Susan D. Day, Sheri T. Dorn, Diane Relf and J. Roger Harris
Virginia Cooperative Extension's (VCE) Master Gardener!Tree Steward program (MGTS) provides advanced training in leadership development and arboriculture to Master Gardener (MG) volunteer educators so that they may expand the influence of extension through leadership in community forestry. According to a statewide survey, 70% of VCE MGs and agents with MG programs would like to be involved in community tree programming. Only 26% were currently involved. Typically, agents cite limited staff and volunteer resources as the primary factors in restricting program expansion. Furthermore, 90% of municipal foresters indicated they would like to work with trained volunteers. The MGTS program simultaneously answers the desire of MGs to expand their role in the community landscape and the need of VCE to expand its outreach with increasingly limited resources. MGTS training, guided by a 10-unit resource book, integrates technical and program management expertise to foster volunteer pride and self-sufficiency. This allows MGTSs to coordinate much of their own training and recruit and manage large numbers of non-MG volunteers to whom they can provide limited training for specific projects, thus, allowing program expansion without additional staff.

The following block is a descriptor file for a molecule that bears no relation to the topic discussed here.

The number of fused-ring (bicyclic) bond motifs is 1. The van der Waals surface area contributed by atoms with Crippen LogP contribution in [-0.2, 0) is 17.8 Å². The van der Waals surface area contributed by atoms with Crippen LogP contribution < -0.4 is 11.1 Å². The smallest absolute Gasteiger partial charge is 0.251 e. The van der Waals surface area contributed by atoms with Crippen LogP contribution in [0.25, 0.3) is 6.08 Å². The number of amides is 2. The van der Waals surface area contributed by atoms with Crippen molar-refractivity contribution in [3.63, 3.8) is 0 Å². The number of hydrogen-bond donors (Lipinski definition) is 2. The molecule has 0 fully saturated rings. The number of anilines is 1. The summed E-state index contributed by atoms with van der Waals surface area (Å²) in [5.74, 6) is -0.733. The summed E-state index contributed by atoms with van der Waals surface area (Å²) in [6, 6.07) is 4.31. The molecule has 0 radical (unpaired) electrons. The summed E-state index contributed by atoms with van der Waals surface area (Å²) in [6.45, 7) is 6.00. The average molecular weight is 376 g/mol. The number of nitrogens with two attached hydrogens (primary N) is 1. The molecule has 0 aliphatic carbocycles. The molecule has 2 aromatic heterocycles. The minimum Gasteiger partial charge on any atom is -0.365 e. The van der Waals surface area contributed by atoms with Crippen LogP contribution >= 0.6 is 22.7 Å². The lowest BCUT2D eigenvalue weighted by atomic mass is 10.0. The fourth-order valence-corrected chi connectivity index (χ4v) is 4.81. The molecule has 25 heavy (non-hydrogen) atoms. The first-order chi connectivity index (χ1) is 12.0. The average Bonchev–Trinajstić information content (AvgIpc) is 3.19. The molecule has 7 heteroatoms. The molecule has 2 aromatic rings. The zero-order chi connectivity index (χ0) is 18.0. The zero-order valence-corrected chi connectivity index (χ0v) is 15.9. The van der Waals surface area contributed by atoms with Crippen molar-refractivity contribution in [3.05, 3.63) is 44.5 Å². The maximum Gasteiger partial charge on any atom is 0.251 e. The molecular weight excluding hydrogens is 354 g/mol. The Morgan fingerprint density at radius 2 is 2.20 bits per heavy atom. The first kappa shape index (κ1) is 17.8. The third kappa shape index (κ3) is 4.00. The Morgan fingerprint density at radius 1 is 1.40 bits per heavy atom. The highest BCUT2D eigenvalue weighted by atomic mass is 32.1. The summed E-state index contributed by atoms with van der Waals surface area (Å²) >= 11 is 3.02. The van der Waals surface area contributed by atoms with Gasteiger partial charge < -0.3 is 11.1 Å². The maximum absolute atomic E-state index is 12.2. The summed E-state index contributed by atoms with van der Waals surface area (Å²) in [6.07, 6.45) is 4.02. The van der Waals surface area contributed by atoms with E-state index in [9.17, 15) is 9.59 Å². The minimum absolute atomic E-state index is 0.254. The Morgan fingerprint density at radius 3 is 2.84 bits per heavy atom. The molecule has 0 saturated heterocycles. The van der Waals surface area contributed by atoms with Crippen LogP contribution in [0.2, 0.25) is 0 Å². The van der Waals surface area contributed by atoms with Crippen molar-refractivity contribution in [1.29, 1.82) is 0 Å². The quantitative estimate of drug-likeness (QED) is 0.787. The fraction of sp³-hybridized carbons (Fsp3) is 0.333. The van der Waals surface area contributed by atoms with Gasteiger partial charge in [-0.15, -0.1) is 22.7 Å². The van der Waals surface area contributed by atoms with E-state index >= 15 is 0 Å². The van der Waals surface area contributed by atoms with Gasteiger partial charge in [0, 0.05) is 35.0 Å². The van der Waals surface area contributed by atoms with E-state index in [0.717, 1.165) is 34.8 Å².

Susan D. Day, Sheri T. Dorn, Diane Relf and J. Roger Harris
The Virginia Cooperative Extension (VCE) Advanced Master Gardener-Tree Steward (AMGTS) program provides advanced training in leadership development and arboriculture to MG volunteer educators so they may expand the influence of extension through leadership in community forestry. A statewide survey of agents, MGs, and foresters served as the basis for developing the training package, which was funded in part by the Virginia Department of Forestry. According to a statewide survey, 70% of VCE MGs and extension agents with MG programs would like to be involved in community tree programming, while only 26% was currently involved. Typically, agents cited limited staff and volunteer resources as the primary factors in restricting program expansion. Furthermore, 90% of municipal foresters indicated they would like to work with trained volunteers. The AMGTS program simultaneously answers the desire of MGs to expand their role in the community landscape and the need of VCE to expand its outreach with increasingly limited resources. AMGTS training, guided by a 10-unit resource book, integrates technical and program management expertise to foster volunteer pride and self-sufficiency. This allows MG tree stewards to coordinate much of their own training and recruit and manage non-MG volunteers to whom they can provide limited training for specific projects, thus allowing program expansion without additional staff. The training is designed for delivery by knowledgeable professionals in the local community, such as arborists, horticulturists, college professors, extension specialists, MGs, and others who can provide quality training following the program guidelines.